EU official offered secret deal to 'put Brexit on ice for five years'

The EU suggested that Brexit was 'put on ice' for five years, it has emerged (Picture: AP/Alastair Grant, File)

The EU wanted to ‘put Brexit on ice for five years’, a new programme has revealed.

David Lidington, Theresa May’s De Facto deputy, told BBC Panorama that a senior EU official made the secret offer to put Brexit on hold for five years and “see how things go” then talk about a "new deal for Europe" when the dust had settled.

Cabinet Office Minister Mr Lidington told the programme that the offer came from the European Commission's top official Martin Selmayr in 2018.

He said: "Martin sort of said, 'Look, why don't we have a deal whereby we just put all this on ice for five years?'

"Let's see how things go, let's get the UK involved with France and Germany, let's see how the dust settles and let's talk about whether we can come to a new deal for Europe.'"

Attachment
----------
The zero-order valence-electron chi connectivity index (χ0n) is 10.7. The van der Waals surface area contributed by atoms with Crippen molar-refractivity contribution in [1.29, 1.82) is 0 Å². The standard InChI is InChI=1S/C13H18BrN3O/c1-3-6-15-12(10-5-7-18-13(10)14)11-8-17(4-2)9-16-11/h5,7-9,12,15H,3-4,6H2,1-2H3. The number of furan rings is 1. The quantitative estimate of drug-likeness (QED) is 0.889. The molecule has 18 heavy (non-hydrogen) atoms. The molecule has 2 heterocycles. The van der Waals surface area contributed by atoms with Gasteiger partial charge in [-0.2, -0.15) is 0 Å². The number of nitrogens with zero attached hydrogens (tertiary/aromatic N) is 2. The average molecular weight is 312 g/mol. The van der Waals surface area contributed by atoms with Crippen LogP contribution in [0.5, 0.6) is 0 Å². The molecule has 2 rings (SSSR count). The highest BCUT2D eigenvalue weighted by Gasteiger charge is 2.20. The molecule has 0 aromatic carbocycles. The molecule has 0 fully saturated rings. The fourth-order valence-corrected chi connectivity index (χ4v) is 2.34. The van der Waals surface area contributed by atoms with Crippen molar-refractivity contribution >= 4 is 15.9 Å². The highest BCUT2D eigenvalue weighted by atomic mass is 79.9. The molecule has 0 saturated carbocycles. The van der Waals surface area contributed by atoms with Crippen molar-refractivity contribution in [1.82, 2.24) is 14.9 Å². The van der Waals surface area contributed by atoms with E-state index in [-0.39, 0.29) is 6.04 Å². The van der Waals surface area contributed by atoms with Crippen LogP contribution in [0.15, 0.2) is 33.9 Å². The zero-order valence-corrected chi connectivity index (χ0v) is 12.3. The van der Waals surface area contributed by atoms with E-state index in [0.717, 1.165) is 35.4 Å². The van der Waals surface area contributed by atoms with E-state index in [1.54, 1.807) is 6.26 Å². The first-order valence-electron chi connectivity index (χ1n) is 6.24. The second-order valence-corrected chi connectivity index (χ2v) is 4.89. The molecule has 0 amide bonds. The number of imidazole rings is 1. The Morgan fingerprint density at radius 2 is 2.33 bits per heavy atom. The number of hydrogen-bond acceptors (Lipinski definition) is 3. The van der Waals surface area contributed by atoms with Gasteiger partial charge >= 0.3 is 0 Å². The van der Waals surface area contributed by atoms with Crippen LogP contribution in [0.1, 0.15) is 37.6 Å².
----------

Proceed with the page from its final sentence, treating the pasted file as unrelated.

David Lidington made the comments during an interview with BBC Panorama (Picture: AP/Mindaugas Kulbis)

Mr Selmayr told the same programme, ‘Britain's Brexit Crisis’, which is set to be broadcast at 9pm on Thursday, that the UK was unprepared to leave Europe without a deal.

He said: "We have seen what has been prepared on our side of the border for a hard Brexit. We don't see the same level of preparation on the other side of the border."

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In the programme, Michel Barnier claimed that Theresa May and her ministers ‘never’ threatened a no-deal Brexit.

The EU's chief Brexit negotiator insisted the Withdrawal Agreement was the only way to leave in an "orderly manner" and said the UK would have to "face the consequences" if it crashed out.

In the Panorama interview, Mr Barnier was asked if Mrs May or her negotiators ever mentioned or threatened a no-deal exit.

He replied: "No, no, I never listened to such a sentence. Never."

He said he thought the UK knew the EU would not respond to threats of a no-deal.

"I think that the UK side, which is well-informed and competent and knows the way we work on the EU side, knew from the very beginning that we've never been impressed by such a threat. It's not useful to use it."

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